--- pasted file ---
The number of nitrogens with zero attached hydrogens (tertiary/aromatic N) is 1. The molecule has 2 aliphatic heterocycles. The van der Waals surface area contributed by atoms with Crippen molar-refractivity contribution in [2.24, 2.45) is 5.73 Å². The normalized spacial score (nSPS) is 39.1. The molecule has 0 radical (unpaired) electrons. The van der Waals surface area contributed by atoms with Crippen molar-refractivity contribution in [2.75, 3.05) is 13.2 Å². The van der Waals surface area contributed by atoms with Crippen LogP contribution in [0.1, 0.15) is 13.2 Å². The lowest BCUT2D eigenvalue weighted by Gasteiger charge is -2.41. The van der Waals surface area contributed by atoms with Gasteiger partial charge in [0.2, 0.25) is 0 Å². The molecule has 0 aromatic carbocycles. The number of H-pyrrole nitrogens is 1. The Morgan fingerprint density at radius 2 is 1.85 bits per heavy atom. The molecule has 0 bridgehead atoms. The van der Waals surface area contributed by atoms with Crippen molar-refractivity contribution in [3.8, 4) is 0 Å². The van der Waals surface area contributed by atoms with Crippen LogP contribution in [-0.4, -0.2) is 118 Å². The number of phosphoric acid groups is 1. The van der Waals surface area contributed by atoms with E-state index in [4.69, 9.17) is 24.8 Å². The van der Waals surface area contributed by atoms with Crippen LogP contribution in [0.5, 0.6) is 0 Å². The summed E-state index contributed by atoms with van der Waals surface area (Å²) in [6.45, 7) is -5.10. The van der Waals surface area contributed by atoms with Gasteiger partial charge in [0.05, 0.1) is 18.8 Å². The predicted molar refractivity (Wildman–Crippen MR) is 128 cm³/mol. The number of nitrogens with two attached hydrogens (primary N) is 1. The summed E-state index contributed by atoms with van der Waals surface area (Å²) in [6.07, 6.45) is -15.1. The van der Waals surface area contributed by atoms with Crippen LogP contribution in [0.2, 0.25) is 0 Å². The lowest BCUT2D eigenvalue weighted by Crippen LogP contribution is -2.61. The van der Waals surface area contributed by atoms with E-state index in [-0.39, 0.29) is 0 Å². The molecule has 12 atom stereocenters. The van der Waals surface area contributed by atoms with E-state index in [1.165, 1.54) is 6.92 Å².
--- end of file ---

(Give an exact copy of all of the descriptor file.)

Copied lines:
The number of nitrogens with zero attached hydrogens (tertiary/aromatic N) is 1. The molecule has 2 aliphatic heterocycles. The van der Waals surface area contributed by atoms with Crippen molar-refractivity contribution in [2.24, 2.45) is 5.73 Å². The normalized spacial score (nSPS) is 39.1. The molecule has 0 radical (unpaired) electrons. The van der Waals surface area contributed by atoms with Crippen molar-refractivity contribution in [2.75, 3.05) is 13.2 Å². The van der Waals surface area contributed by atoms with Crippen LogP contribution in [0.1, 0.15) is 13.2 Å². The lowest BCUT2D eigenvalue weighted by Gasteiger charge is -2.41. The van der Waals surface area contributed by atoms with Gasteiger partial charge in [0.2, 0.25) is 0 Å². The molecule has 0 aromatic carbocycles. The number of H-pyrrole nitrogens is 1. The Morgan fingerprint density at radius 2 is 1.85 bits per heavy atom. The molecule has 0 bridgehead atoms. The van der Waals surface area contributed by atoms with Crippen molar-refractivity contribution in [3.8, 4) is 0 Å². The van der Waals surface area contributed by atoms with Crippen LogP contribution in [-0.4, -0.2) is 118 Å². The number of phosphoric acid groups is 1. The van der Waals surface area contributed by atoms with E-state index in [4.69, 9.17) is 24.8 Å². The van der Waals surface area contributed by atoms with Crippen LogP contribution in [0.5, 0.6) is 0 Å². The summed E-state index contributed by atoms with van der Waals surface area (Å²) in [6.45, 7) is -5.10. The van der Waals surface area contributed by atoms with Gasteiger partial charge in [0.05, 0.1) is 18.8 Å². The predicted molar refractivity (Wildman–Crippen MR) is 128 cm³/mol. The number of nitrogens with two attached hydrogens (primary N) is 1. The summed E-state index contributed by atoms with van der Waals surface area (Å²) in [6.07, 6.45) is -15.1. The van der Waals surface area contributed by atoms with Crippen LogP contribution in [0.2, 0.25) is 0 Å². The lowest BCUT2D eigenvalue weighted by Crippen LogP contribution is -2.61. The van der Waals surface area contributed by atoms with E-state index in [-0.39, 0.29) is 0 Å². The molecule has 12 atom stereocenters. The van der Waals surface area contributed by atoms with E-state index in [1.165, 1.54) is 6.92 Å².